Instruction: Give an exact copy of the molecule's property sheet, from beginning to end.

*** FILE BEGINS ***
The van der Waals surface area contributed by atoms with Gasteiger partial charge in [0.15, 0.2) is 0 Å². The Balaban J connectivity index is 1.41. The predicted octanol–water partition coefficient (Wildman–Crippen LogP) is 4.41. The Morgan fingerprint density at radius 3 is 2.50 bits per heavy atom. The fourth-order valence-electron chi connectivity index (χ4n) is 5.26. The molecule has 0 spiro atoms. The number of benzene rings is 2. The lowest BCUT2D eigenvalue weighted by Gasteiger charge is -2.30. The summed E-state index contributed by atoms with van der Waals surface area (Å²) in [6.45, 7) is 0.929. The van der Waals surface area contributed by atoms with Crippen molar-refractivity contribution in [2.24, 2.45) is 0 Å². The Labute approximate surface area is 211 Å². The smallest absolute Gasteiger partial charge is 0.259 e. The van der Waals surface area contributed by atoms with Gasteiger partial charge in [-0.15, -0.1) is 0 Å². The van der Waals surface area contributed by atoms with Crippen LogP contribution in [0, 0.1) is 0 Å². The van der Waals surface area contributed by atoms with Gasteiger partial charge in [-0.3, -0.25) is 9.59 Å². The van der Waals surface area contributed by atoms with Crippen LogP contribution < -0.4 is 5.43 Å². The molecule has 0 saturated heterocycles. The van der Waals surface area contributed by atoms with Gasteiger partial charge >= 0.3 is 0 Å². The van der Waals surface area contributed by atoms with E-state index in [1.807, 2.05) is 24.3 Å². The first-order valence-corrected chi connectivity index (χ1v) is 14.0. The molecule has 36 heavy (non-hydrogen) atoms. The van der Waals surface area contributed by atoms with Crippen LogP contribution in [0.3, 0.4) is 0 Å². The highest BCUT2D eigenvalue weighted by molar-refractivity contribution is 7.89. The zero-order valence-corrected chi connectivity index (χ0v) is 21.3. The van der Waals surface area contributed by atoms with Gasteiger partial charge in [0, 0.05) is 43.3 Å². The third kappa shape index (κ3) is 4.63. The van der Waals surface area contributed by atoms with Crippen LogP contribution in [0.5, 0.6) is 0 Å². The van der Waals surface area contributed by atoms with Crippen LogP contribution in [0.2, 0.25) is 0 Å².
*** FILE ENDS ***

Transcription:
The van der Waals surface area contributed by atoms with Gasteiger partial charge in [0.15, 0.2) is 0 Å². The Balaban J connectivity index is 1.41. The predicted octanol–water partition coefficient (Wildman–Crippen LogP) is 4.41. The Morgan fingerprint density at radius 3 is 2.50 bits per heavy atom. The fourth-order valence-electron chi connectivity index (χ4n) is 5.26. The molecule has 0 spiro atoms. The number of benzene rings is 2. The lowest BCUT2D eigenvalue weighted by Gasteiger charge is -2.30. The summed E-state index contributed by atoms with van der Waals surface area (Å²) in [6.45, 7) is 0.929. The van der Waals surface area contributed by atoms with Crippen molar-refractivity contribution in [2.24, 2.45) is 0 Å². The Labute approximate surface area is 211 Å². The smallest absolute Gasteiger partial charge is 0.259 e. The van der Waals surface area contributed by atoms with Gasteiger partial charge in [-0.15, -0.1) is 0 Å². The van der Waals surface area contributed by atoms with Crippen LogP contribution in [0, 0.1) is 0 Å². The van der Waals surface area contributed by atoms with Gasteiger partial charge in [-0.3, -0.25) is 9.59 Å². The van der Waals surface area contributed by atoms with Crippen LogP contribution < -0.4 is 5.43 Å². The molecule has 0 saturated heterocycles. The van der Waals surface area contributed by atoms with Gasteiger partial charge >= 0.3 is 0 Å². The van der Waals surface area contributed by atoms with E-state index in [1.807, 2.05) is 24.3 Å². The first-order valence-corrected chi connectivity index (χ1v) is 14.0. The molecule has 36 heavy (non-hydrogen) atoms. The van der Waals surface area contributed by atoms with Crippen LogP contribution in [0.3, 0.4) is 0 Å². The highest BCUT2D eigenvalue weighted by molar-refractivity contribution is 7.89. The zero-order valence-corrected chi connectivity index (χ0v) is 21.3. The van der Waals surface area contributed by atoms with Gasteiger partial charge in [0, 0.05) is 43.3 Å². The third kappa shape index (κ3) is 4.63. The van der Waals surface area contributed by atoms with Crippen LogP contribution in [0.5, 0.6) is 0 Å². The van der Waals surface area contributed by atoms with Crippen LogP contribution in [0.2, 0.25) is 0 Å².